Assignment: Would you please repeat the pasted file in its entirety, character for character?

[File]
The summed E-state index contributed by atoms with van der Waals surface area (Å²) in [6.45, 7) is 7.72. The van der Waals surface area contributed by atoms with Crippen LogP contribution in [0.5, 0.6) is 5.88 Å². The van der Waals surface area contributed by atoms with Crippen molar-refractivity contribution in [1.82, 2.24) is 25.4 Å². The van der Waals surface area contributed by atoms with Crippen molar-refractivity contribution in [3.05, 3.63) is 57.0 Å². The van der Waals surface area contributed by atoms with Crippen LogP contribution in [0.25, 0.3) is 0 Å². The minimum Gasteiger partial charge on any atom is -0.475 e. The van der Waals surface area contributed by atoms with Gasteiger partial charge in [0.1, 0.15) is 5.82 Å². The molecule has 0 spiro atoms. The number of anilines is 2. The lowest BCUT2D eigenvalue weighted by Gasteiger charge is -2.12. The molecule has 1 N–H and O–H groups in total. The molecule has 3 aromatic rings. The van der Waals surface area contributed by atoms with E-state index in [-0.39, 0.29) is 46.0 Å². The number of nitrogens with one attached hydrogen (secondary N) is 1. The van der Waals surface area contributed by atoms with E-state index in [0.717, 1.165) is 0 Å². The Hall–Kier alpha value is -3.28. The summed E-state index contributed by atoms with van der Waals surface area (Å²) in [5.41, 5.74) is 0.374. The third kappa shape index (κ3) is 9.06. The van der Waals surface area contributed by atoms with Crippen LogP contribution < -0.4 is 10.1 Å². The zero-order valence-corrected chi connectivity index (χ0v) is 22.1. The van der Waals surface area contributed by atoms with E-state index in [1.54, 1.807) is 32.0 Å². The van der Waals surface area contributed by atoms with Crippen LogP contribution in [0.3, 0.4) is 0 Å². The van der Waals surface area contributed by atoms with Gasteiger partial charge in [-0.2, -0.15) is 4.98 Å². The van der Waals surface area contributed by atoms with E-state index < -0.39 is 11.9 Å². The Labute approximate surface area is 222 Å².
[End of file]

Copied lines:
The summed E-state index contributed by atoms with van der Waals surface area (Å²) in [6.45, 7) is 7.72. The van der Waals surface area contributed by atoms with Crippen LogP contribution in [0.5, 0.6) is 5.88 Å². The van der Waals surface area contributed by atoms with Crippen molar-refractivity contribution in [1.82, 2.24) is 25.4 Å². The van der Waals surface area contributed by atoms with Crippen molar-refractivity contribution in [3.05, 3.63) is 57.0 Å². The van der Waals surface area contributed by atoms with Crippen LogP contribution in [0.25, 0.3) is 0 Å². The minimum Gasteiger partial charge on any atom is -0.475 e. The van der Waals surface area contributed by atoms with Gasteiger partial charge in [0.1, 0.15) is 5.82 Å². The molecule has 0 spiro atoms. The number of anilines is 2. The lowest BCUT2D eigenvalue weighted by Gasteiger charge is -2.12. The molecule has 1 N–H and O–H groups in total. The molecule has 3 aromatic rings. The van der Waals surface area contributed by atoms with E-state index in [-0.39, 0.29) is 46.0 Å². The number of nitrogens with one attached hydrogen (secondary N) is 1. The van der Waals surface area contributed by atoms with E-state index in [0.717, 1.165) is 0 Å². The Hall–Kier alpha value is -3.28. The summed E-state index contributed by atoms with van der Waals surface area (Å²) in [5.41, 5.74) is 0.374. The third kappa shape index (κ3) is 9.06. The van der Waals surface area contributed by atoms with Crippen LogP contribution < -0.4 is 10.1 Å². The zero-order valence-corrected chi connectivity index (χ0v) is 22.1. The van der Waals surface area contributed by atoms with E-state index in [1.54, 1.807) is 32.0 Å². The van der Waals surface area contributed by atoms with Crippen LogP contribution in [0.3, 0.4) is 0 Å². The van der Waals surface area contributed by atoms with Gasteiger partial charge in [-0.2, -0.15) is 4.98 Å². The van der Waals surface area contributed by atoms with E-state index < -0.39 is 11.9 Å². The Labute approximate surface area is 222 Å².